Photo Credit: Jewish Press

Confirming A Gadol’s View
‘Majority Rules’
(Eruvin 16a)

 

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The Gemara rules that a tzuros hapesach is effective only to permit carrying in a place where it otherwise would be forbidden to carry according to rabbinic law. Thus, in a reshus harabim, where it is forbidden to carry according to Torah law, a tzuros hapesach is ineffective.

The Chazon Ish rules that the average street today is not considered a reshus harabim even if 600,000 people regularly travel on it (Orach Chayim 107:5). This ruling is based on our Gemara, in which we find that an area surrounded by walls is considered a reshus hayachid even if the walls do not enclose the entire length of each side. It is sufficient for each wall, even with gaps, to run across the majority of the side.

Buildings Here, Buildings There

The Chazon Ish points out that buildings flank the majority of most city streets today, and at the end of a stretch of streets, there is often a dead end or a “T,” which closes off the stretch with a wall, barrier, or building. Although there may be breaks between the buildings on the side of the street, the street is still considered reshus hayachid since, as we said, the walls need not uninterruptedly enclose the entire length of a reshus hayachid.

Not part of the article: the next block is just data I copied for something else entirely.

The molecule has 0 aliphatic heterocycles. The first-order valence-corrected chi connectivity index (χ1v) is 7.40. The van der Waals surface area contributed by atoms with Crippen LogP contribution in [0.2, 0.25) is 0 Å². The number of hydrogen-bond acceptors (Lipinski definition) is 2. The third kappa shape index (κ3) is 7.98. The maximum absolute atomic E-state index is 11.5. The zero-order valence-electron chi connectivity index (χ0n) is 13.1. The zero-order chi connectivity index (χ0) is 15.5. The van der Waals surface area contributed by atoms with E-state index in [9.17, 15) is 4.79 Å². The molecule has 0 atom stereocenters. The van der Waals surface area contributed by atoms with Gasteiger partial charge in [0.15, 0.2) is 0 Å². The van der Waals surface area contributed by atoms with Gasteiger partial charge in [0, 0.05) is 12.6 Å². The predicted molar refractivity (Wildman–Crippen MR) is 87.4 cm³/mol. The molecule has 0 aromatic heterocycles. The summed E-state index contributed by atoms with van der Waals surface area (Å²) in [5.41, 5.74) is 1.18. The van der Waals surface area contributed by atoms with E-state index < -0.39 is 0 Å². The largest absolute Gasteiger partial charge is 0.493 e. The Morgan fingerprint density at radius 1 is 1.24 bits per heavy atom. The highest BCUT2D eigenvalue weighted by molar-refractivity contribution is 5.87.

Some say an opening of 10 amos (about 16 feet) or wider in a wall breaks up the wall so that it no longer is considered continuous. The Chazon Ish argues, though, that this ruling is only rabbinic, and a tzuros hapesach (or eruv) permits one to carry in a rabbinically-forbidden area.

 

Some Debate, Yet Support

The Chazon Ish concedes that his leniency is the subject of debate between earlier poskim. In the Beis Ephraim we find support for the Chazon Ish’s view, but the Mishkenos Yaakov writes that if a street 16 amos wide (25.5 feet) passes through gaps in a wall, the detached broken-up wall cannot make the street into a reshus hayachid, even if the majority of the is closed.

Since then, ancient manuscripts of the Tosafos Ha’Rosh have been found and printed. In them we find that the Rosh rules explicitly like the Beis Ephraim and Chazon Ish; no matter how large the gap in the wall, if the majority of the wall is closed, the area in it is considered a reshus hayachid according to Torah law if there’s a tzuros hapesach.

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